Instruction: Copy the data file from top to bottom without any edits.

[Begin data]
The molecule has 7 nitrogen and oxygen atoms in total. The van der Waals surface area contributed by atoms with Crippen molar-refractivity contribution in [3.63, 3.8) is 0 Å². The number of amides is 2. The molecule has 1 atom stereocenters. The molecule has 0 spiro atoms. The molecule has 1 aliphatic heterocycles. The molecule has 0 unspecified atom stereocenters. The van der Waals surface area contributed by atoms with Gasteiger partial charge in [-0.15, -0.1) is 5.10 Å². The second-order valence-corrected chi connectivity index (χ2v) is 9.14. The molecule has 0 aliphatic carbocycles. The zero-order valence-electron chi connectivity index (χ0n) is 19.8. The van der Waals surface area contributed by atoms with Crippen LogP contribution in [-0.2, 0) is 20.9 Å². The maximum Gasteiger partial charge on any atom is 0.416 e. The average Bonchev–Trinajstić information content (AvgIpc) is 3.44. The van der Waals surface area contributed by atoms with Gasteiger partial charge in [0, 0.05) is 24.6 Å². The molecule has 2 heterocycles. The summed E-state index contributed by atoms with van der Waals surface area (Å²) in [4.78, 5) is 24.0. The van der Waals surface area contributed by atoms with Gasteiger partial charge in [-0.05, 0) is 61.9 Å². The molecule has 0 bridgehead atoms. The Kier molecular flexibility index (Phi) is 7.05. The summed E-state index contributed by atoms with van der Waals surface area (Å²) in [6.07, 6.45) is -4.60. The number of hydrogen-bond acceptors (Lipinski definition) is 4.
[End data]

The molecule has 7 nitrogen and oxygen atoms in total. The van der Waals surface area contributed by atoms with Crippen molar-refractivity contribution in [3.63, 3.8) is 0 Å². The number of amides is 2. The molecule has 1 atom stereocenters. The molecule has 0 spiro atoms. The molecule has 1 aliphatic heterocycles. The molecule has 0 unspecified atom stereocenters. The van der Waals surface area contributed by atoms with Gasteiger partial charge in [-0.15, -0.1) is 5.10 Å². The second-order valence-corrected chi connectivity index (χ2v) is 9.14. The molecule has 0 aliphatic carbocycles. The zero-order valence-electron chi connectivity index (χ0n) is 19.8. The van der Waals surface area contributed by atoms with Crippen LogP contribution in [-0.2, 0) is 20.9 Å². The maximum Gasteiger partial charge on any atom is 0.416 e. The average Bonchev–Trinajstić information content (AvgIpc) is 3.44. The van der Waals surface area contributed by atoms with Gasteiger partial charge in [0, 0.05) is 24.6 Å². The molecule has 2 heterocycles. The summed E-state index contributed by atoms with van der Waals surface area (Å²) in [4.78, 5) is 24.0. The van der Waals surface area contributed by atoms with Gasteiger partial charge in [-0.05, 0) is 61.9 Å². The molecule has 0 bridgehead atoms. The Kier molecular flexibility index (Phi) is 7.05. The summed E-state index contributed by atoms with van der Waals surface area (Å²) in [6.07, 6.45) is -4.60. The number of hydrogen-bond acceptors (Lipinski definition) is 4.